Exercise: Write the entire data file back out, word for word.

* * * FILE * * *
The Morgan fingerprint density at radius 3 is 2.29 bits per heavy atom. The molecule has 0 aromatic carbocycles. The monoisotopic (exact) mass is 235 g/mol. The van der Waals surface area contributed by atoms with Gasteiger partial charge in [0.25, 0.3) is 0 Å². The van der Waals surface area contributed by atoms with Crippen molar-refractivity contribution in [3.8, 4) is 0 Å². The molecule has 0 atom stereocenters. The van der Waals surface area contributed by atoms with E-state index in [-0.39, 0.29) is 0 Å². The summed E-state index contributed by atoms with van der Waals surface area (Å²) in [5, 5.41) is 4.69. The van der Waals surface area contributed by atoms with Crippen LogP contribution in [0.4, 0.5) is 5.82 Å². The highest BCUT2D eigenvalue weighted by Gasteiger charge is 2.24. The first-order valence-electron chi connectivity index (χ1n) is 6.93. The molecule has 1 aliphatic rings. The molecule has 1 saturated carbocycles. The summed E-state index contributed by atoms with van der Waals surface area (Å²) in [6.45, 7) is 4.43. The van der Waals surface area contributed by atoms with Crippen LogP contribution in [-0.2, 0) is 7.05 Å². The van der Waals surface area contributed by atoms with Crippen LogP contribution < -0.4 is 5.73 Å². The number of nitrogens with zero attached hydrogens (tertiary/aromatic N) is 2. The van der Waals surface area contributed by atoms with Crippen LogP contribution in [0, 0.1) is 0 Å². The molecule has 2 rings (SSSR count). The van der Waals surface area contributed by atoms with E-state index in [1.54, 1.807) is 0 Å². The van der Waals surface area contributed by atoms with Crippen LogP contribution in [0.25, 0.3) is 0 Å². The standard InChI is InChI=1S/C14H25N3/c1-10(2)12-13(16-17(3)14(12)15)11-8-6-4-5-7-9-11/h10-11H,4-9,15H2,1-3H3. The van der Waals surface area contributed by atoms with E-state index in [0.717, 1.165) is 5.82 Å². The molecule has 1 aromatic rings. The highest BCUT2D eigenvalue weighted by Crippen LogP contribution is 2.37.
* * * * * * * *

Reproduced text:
The Morgan fingerprint density at radius 3 is 2.29 bits per heavy atom. The molecule has 0 aromatic carbocycles. The monoisotopic (exact) mass is 235 g/mol. The van der Waals surface area contributed by atoms with Gasteiger partial charge in [0.25, 0.3) is 0 Å². The van der Waals surface area contributed by atoms with Crippen molar-refractivity contribution in [3.8, 4) is 0 Å². The molecule has 0 atom stereocenters. The van der Waals surface area contributed by atoms with E-state index in [-0.39, 0.29) is 0 Å². The summed E-state index contributed by atoms with van der Waals surface area (Å²) in [5, 5.41) is 4.69. The van der Waals surface area contributed by atoms with Crippen LogP contribution in [0.4, 0.5) is 5.82 Å². The highest BCUT2D eigenvalue weighted by Gasteiger charge is 2.24. The first-order valence-electron chi connectivity index (χ1n) is 6.93. The molecule has 1 aliphatic rings. The molecule has 1 saturated carbocycles. The summed E-state index contributed by atoms with van der Waals surface area (Å²) in [6.45, 7) is 4.43. The van der Waals surface area contributed by atoms with Crippen LogP contribution in [-0.2, 0) is 7.05 Å². The van der Waals surface area contributed by atoms with Crippen LogP contribution < -0.4 is 5.73 Å². The number of nitrogens with zero attached hydrogens (tertiary/aromatic N) is 2. The van der Waals surface area contributed by atoms with Crippen LogP contribution in [0, 0.1) is 0 Å². The molecule has 2 rings (SSSR count). The van der Waals surface area contributed by atoms with E-state index in [1.54, 1.807) is 0 Å². The van der Waals surface area contributed by atoms with Crippen LogP contribution in [0.25, 0.3) is 0 Å². The standard InChI is InChI=1S/C14H25N3/c1-10(2)12-13(16-17(3)14(12)15)11-8-6-4-5-7-9-11/h10-11H,4-9,15H2,1-3H3. The van der Waals surface area contributed by atoms with E-state index in [0.717, 1.165) is 5.82 Å². The molecule has 1 aromatic rings. The highest BCUT2D eigenvalue weighted by Crippen LogP contribution is 2.37.